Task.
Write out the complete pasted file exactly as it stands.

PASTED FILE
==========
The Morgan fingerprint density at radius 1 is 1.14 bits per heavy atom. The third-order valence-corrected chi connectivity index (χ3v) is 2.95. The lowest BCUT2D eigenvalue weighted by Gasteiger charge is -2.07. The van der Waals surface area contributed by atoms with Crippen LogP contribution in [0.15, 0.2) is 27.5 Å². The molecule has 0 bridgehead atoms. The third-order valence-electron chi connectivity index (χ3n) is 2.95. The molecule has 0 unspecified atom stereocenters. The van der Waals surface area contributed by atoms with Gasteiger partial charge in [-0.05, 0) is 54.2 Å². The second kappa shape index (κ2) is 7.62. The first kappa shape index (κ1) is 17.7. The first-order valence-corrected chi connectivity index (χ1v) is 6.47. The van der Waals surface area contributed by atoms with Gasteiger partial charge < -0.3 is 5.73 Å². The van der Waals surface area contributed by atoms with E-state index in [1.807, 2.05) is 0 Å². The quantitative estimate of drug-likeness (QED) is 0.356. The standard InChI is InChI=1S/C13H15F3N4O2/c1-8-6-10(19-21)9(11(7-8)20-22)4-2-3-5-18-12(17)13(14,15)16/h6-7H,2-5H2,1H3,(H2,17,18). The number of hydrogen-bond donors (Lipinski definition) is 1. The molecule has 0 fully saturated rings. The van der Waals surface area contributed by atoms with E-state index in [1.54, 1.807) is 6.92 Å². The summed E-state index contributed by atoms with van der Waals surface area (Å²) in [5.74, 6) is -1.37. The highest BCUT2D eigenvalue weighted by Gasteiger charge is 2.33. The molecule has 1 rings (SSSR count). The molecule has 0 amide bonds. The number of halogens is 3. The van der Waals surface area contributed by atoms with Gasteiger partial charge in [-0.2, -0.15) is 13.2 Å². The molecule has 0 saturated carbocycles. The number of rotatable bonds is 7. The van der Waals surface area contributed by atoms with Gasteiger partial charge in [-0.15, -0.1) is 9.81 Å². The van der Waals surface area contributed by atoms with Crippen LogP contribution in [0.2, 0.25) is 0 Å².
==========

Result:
The Morgan fingerprint density at radius 1 is 1.14 bits per heavy atom. The third-order valence-corrected chi connectivity index (χ3v) is 2.95. The lowest BCUT2D eigenvalue weighted by Gasteiger charge is -2.07. The van der Waals surface area contributed by atoms with Crippen LogP contribution in [0.15, 0.2) is 27.5 Å². The molecule has 0 bridgehead atoms. The third-order valence-electron chi connectivity index (χ3n) is 2.95. The molecule has 0 unspecified atom stereocenters. The van der Waals surface area contributed by atoms with Gasteiger partial charge in [-0.05, 0) is 54.2 Å². The second kappa shape index (κ2) is 7.62. The first kappa shape index (κ1) is 17.7. The first-order valence-corrected chi connectivity index (χ1v) is 6.47. The van der Waals surface area contributed by atoms with Gasteiger partial charge < -0.3 is 5.73 Å². The van der Waals surface area contributed by atoms with E-state index in [1.807, 2.05) is 0 Å². The quantitative estimate of drug-likeness (QED) is 0.356. The standard InChI is InChI=1S/C13H15F3N4O2/c1-8-6-10(19-21)9(11(7-8)20-22)4-2-3-5-18-12(17)13(14,15)16/h6-7H,2-5H2,1H3,(H2,17,18). The number of hydrogen-bond donors (Lipinski definition) is 1. The molecule has 0 fully saturated rings. The van der Waals surface area contributed by atoms with E-state index in [1.54, 1.807) is 6.92 Å². The summed E-state index contributed by atoms with van der Waals surface area (Å²) in [5.74, 6) is -1.37. The highest BCUT2D eigenvalue weighted by Gasteiger charge is 2.33. The molecule has 1 rings (SSSR count). The molecule has 0 amide bonds. The number of halogens is 3. The van der Waals surface area contributed by atoms with Gasteiger partial charge in [-0.2, -0.15) is 13.2 Å². The molecule has 0 saturated carbocycles. The number of rotatable bonds is 7. The van der Waals surface area contributed by atoms with Gasteiger partial charge in [-0.15, -0.1) is 9.81 Å². The van der Waals surface area contributed by atoms with Crippen LogP contribution in [0.2, 0.25) is 0 Å².